That’s a hard pill for some people to swallow. But once you decide to let that be enough, it really does free your mind.
7. You’ve got to be a bit of a detective.
I say this in two respects. First is working with end-users. When staff take a prescriptive approach to an issue (like requesting to add a multi-picklist field), I know that I need to dig deeper to understand what they hope to achieve and the best solution for it.
Otherwise, we’d have multi-picklist fields everywhere.
The second is working across your org. I’m always listening for initiatives or challenges that could be addressed by our system. Whisperings can lead to conversations, which can lead to a useful, nearly-missed project opportunity.
Plus, you’d be amazed at what staff would never think to ask you for.
p.s. I recently spoke with prospect researcher Joan Ogwumike on her blog about how admins & fundraisers can best work together. You can check that out here!
8. Believe that everyone’s got a draw.
To all the non-admins out there who just love getting lost in reports & spreadsheets…..you are my everything.
But most people in our orgs aren’t this way – which is okay! So what else have we got to entice them?
For visual peeps, that can mean a stunning dashboard. For my convenience-loving friends, maybe it’s the ability to subscribe to a weekly email report. Or the automation of a really mundane task. At the end of the day, it pays to figure this out because this gets people enthused about the database. And isn’t that the point of all this?
9. Document as you go. Or you risk putting your org in a bad spot.
No, really. This isn’t just me being your database mom, nagging you about outdated word docs.
Data has become an increasingly sensitive subject in recent years (cough GDPR). It’s digital currency that our constituents trust us to handle. So as your org’s tech stack grows / more systems talk to each other, you need a clear reference for how all those moving pieces work.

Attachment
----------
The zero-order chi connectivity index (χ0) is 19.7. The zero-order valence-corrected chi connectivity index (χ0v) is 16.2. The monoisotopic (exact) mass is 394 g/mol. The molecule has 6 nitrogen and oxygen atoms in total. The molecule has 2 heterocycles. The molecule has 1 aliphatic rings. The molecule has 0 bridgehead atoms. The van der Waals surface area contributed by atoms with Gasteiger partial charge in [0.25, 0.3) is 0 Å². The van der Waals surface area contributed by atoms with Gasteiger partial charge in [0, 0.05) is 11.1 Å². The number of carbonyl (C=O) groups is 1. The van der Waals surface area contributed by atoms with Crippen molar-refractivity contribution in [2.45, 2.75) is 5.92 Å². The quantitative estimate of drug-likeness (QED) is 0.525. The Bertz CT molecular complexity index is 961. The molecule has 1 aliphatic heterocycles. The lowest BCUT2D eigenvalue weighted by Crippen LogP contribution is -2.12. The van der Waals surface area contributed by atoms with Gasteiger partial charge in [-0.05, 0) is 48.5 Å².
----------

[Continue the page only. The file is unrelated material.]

That’s why I document every new data project. I summarize the real life process it’s designed to support, and outline the technical components (using this nifty framework.). I’ve also started the mega task of documenting our Salesforce instance. More on that when I finish in 10,000 years.
10. Your physical comfort matters.
Dee (that’s me) on a laptop is very different than Dee with a monitor, mouse and pillow behind her chair. Not only can I do the job faster, but I’m far more comfortable working this way.
It’s hard to be your best admin self if you’re feeling stiff, tense or otherwise in pain for most of the day. Don’t be afraid to ask your org to invest in something that would help you perform your job more comfortably. And if they won’t bite, do what you can to help yourself.
Even just one small thing (for me, it’s computer glasses) can go a long way.
11. Aim to be effective and impactful.
In the beginning, I focused mainly on my own effectiveness. I focused on how I could do everything I needed, in the fastest way, that would be most helpful to my end users.
But when I think about my org’s mission, the lens shifts. It makes me ask the questions that are larger than my role: like what data should we track to move our work forward? How can we measure the impact of new offerings? How do we make data more accessible to our teams?
For those of us removed from the front lines, this is the closest we’ll get to the mission. And speaking personally, these questions often lead to the projects that are most exciting.
To wrap up…
There’s lots of room to grow technically in this line of work. But it’s also super cool that success doesn’t just boil down to technical knowledge!
It’s a mix of tech, process, and people that have really helped me as an admin. And I’m sure there’s more lessons to come.